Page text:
20 Mar 2012
Trap of the Day: Neutrinos
(Image credit: the ICARUS-T600 detector installed in LNGS - HallB, retrieved here.)
The least massive, most weakly-interacting particles ever discovered, the elusive neutrino has, for decades, fascinated scientists and science enthusiasts alike. So far, they’re the only place in the Universe that’s provided us with hints of new physics beyond the standard model. Recently, we’ve used them to do some amazing things, such as sending neutrino-mediated messages through the Earth, possibly making them the wi-fi of the future! We’ve also observed one type of neutrino spontaneously changing into another type, which could explain why there’s more matter than anti-matter in the Universe!
But all the rage lately has focused on the question of whether neutrinos could possibly travel faster than the speed of light, or whether the experiment —OPERA — that reported this result was simply in error.
When the results from a rival experiment — ICARUS — came in, the neutrino trap was all over the latest results. Some of the best stories and headlines?
→ Adagio, OPERA,
→ Neutrinos ‘slow down’ in new test,
→ Neutrinos, Wishful Thinking, and the Sloth of Science,
→ Too fast to be true, and my own choice,
→ The Fat Lady Sings for OPERA.
These experiments are an amazing testament to the power of the scientific method, as we take another giant step forward in our understanding of science: the story that the Universe tells us about itself!
13 Dec 2011
Trap of the Day: Large Hadron Collider
(Image credit: Fabrice Coffrini / AFP / Getty Images, retrieved here.)
After more than a decade of construction, testing, calibrating, and data taking, the most powerful particle accelerator in the history of the world — CERN’s Large Hadron Collider — is ready to announce whether they’ve found the elusive Higgs Boson. Known as The God Particle (because Leon Lederman’s editor wouldn’t let him call it “The Goddamn Particle”), the Higgs Boson is the last expected particle in the Standard Model to go undetected. And word on the street is that, for the first time, scientists have caught a glimpse of it.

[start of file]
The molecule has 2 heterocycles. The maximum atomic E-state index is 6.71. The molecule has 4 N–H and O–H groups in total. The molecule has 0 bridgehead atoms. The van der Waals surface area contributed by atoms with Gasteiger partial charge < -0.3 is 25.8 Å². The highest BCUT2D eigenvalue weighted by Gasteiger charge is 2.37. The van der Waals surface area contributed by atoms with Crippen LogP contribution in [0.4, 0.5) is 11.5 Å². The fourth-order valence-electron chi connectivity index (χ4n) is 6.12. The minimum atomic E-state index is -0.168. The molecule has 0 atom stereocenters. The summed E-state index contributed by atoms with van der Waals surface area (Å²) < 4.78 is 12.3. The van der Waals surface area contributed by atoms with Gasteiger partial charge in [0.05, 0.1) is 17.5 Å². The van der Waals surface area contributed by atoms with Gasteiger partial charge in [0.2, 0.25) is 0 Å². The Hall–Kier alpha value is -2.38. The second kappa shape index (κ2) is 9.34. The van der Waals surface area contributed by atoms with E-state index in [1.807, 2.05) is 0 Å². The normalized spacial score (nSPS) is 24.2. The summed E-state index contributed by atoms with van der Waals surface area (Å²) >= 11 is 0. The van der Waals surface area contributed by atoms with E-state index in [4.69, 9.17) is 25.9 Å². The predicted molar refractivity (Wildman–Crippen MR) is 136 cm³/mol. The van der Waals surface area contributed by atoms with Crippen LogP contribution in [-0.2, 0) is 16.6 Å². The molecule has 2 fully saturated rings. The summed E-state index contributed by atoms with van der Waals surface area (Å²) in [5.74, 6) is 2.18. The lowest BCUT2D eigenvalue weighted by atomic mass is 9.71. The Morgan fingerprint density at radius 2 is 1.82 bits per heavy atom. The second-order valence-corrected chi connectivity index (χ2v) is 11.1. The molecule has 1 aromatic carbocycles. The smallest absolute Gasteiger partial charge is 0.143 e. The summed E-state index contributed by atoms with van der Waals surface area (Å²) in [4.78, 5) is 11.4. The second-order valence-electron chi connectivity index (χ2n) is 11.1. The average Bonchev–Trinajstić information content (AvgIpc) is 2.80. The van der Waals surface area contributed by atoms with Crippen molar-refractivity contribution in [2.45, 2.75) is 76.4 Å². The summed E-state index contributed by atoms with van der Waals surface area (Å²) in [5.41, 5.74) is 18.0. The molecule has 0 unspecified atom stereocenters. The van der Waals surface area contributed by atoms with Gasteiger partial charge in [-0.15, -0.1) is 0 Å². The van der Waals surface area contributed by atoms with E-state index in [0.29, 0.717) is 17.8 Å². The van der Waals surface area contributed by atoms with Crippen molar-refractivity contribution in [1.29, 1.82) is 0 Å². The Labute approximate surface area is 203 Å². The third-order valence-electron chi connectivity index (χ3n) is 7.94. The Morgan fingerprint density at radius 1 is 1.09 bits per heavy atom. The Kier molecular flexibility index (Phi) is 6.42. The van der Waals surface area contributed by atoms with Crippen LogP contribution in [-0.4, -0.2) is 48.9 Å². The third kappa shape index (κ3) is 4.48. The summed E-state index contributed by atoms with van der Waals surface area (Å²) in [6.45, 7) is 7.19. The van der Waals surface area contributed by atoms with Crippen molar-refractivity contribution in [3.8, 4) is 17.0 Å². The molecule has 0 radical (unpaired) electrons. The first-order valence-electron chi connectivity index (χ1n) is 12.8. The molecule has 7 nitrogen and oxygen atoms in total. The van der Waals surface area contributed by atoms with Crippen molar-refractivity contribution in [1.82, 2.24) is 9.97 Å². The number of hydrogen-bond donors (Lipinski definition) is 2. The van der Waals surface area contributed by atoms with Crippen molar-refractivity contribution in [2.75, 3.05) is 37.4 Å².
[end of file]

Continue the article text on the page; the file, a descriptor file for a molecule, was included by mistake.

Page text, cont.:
Theorized to be responsible for the rest mass of all known fundamental particles, finding the Higgs would confirm our picture of how the Universe works. The absence of a Higgs would be a disaster for particle physics, while finding it in a particular energy range — between 120 and 140 GeV — would tremendously disfavor theorists’ favorite speculation: supersymmetry. (Despite what Joe Lykken says.) By accelerating particles to 99.9999991% the speed of light and colliding them together at full power, and doing it billions and billions of times, a huge number of stable-and-unstable particles stream through the most advanced detectors ever built. And when scientists reconstruct what led to those particle tracks, they can deduce how much more likely it is than not that there were Higgs bosons produced.
(Image credit: AP Photo / CERN / CMS, retrieved from CBS news.)
While there very likely won’t be enough data for a surefire, unambiguous detection, if both the CMS and ATLAS detectors independently see a signal in the same spot, this would be the first really compelling evidence we’d have for the last undiscovered piece of the particle physics puzzle. (If we’re lucky, at 99%+ confidence.) What will the announcement tell us, and what will we learn?
Check out the Large Hadron Collider trap, and come back anytime for the latest!